(Mini Tech Babble) "IPC" and Instruction Level Parallelism are are related but different

This mini-tech babble is aimed at people who like to use the industry-known term "IPC" as a blanket term that applies to a CPU core's "performance per clock in a vacuum", and how that is incorrect and there are actually many different 'branches' of the CPU core that contribute to the overall "IPC" "Instructions Per Clock".

So, to start, I will say that it makes me feel better if I type "mini Tech Babble" in the category brackets instead of one of the "larger" numbered series. That is, because, I am more likely to commit to typing it (even if it becomes large enough to justify a regular full tech babble) if I go into the attempt thinking it is a small one. Thanks, ADHD.

Anyway, the actual start. Here it is. This is in 'response' to reading comments and talking to people about "IPC", specifically in relation to CPU cores, and specifically AMD's new Ryzen 7 5800X3D processor with the stacked L3 cache. I think I can accurately summarise my points in a mini babble so here goes.

Here I am, on disqus, doing that keyboard-warrior thing (is that the correct term in this context?) with people who seem to think that the ability for a CPU core to execute instructions in a vacuum (let's say, completely separate to the caches) is what "IPC" actually means. Well, that's wrong because just how many instructions is the CPU core going to execute, per clock, if it's waiting 1000 clock cycles each time it prepares an instruction just to fetch data from memory? Not many, for those 1000 clock cycles, I'll tell you that.

Goddamnit, my attention de-railed replying to more comments. I need to take my medication, but I will put a transcript of my pretty simple explanation of my take on IPC from that post, here:

Say you have 4 instructions waiting to execute, but 3 of them are memory / latency sensitive. The core is the exact same in this comparison.
CPU Core A) with a smaller L3 is executing instruction 1 but waiting for instruction 2, 3 and 4 to retrieve data from DRAM because they exceed the L3 capacity. IPC is 1.
CPU Core B) with a larger L3 executes instruction 1, too, but it can also execute instruction 2 because instruction 2's data dependency was in the larger L3 cache prefetched by the core from DRAM earlier, where it was evicted on CPU Core A. IPC is 2.

I also want to make a note of the difference between overall IPC of the CPU core (which includes the entire memory subsystem from internal caches to the main system memory, and the notion of Instruction Level Parallelism; which is the ability for the CPU core's execution resources (as long as it's fed by the front end and has backend bandwidth, CPU cores aren't simple lol) to execute instructions from a single 'serial instruction stream' (i.e a Thread) in parallel. This is what most people simply call "IPC", and in a vacuum, it is roughly that.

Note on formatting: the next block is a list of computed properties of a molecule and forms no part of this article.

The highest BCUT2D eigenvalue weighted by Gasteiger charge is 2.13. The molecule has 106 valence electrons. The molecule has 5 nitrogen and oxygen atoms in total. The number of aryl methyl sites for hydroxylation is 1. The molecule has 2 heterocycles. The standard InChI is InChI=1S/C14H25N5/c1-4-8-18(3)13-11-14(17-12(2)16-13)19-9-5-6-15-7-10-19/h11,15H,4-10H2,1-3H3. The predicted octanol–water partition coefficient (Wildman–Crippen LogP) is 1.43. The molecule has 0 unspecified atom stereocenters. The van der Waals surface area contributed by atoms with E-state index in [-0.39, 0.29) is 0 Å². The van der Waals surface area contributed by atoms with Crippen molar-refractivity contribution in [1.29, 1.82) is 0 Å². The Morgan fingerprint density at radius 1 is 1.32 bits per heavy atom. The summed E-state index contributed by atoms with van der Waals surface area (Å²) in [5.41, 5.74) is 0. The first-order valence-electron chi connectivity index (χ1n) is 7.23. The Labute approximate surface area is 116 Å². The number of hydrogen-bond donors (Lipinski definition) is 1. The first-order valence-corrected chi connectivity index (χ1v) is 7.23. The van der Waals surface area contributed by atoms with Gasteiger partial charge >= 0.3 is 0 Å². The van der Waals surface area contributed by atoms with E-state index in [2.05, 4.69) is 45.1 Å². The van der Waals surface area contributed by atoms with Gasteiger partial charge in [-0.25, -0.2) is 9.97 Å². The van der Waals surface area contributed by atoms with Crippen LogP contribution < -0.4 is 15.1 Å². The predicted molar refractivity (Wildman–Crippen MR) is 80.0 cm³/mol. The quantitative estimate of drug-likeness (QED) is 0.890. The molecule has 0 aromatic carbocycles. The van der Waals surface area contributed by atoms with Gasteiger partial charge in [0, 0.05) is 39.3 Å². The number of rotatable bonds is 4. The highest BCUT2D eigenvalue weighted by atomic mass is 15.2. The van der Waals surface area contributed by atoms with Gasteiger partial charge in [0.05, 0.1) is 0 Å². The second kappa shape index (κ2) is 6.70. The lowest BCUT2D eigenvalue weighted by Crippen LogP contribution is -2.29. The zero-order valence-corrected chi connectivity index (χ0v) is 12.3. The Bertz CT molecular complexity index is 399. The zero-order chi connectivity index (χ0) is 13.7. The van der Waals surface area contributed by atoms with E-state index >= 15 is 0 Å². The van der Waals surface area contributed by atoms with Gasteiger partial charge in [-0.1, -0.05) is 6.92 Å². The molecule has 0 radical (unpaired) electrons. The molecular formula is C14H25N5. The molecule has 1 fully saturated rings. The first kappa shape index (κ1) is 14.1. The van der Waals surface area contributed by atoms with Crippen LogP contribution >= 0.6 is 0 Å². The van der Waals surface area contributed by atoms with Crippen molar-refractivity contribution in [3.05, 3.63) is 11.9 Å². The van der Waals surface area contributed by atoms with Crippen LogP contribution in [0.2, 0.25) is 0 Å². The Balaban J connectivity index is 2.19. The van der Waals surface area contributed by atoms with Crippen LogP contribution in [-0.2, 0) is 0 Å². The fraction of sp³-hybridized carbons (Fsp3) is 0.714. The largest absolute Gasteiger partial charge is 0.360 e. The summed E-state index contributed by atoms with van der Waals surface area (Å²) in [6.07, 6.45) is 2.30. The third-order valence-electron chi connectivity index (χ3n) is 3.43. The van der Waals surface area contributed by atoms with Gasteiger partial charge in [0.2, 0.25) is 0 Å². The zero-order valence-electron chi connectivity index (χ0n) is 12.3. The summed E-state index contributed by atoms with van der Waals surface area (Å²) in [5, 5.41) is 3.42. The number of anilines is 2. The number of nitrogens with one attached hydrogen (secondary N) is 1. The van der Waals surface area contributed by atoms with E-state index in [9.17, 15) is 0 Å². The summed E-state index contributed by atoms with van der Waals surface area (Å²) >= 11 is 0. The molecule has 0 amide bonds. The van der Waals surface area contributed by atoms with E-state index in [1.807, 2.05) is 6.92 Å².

The issue is, that effective "IPC" is entirely dependant on the memory subsystem, as I posted above in the quote. Two identical CPU cores with the exact same circuitry can have vastly different IPC in the exact same workload depending entirely on the performance and capacity of the memory subsystem. As in, the observed "performance per clock" would be greatly different with absolutely no direct change to the CPU core logic itself.

So when using the term "IPC", I think this is a semantic issue with most people thinking IPC is entirely related to the core's execution resources, without understanding that the number of instructions per clock is dependent on the workload and memory performance, and actually, a whole bunch of other factors.

So, in summary, the hardware ILP capabilities of a core are a separate component of IPC, just like the size and speed of the core's caches. So yes, IPC is directly affected by L3 cache size and/or performance, so yes, 5800X3D will have higher IPC in many workloads gated by this than 5800X, and no, IPC isn't "fixed" over all workloads; it's usually given as an average number across a wide variety of workloads but each one has different gains (sometimes even regressions).

Also, no, I refuse to acknowledge anyone that uses the term "IPC" when referring to GPU shader processors. Ugh. (For the record you could very broadly apply the term "IPC" to a GPU's SM for NVIDIA or CU/WGP for Radeon. VERY BROADLY, it could be analogous to measuring how many vector operations were performed per clock there, but it's generally not applicable to wide SIMD engines vs serial processors like CPUs.

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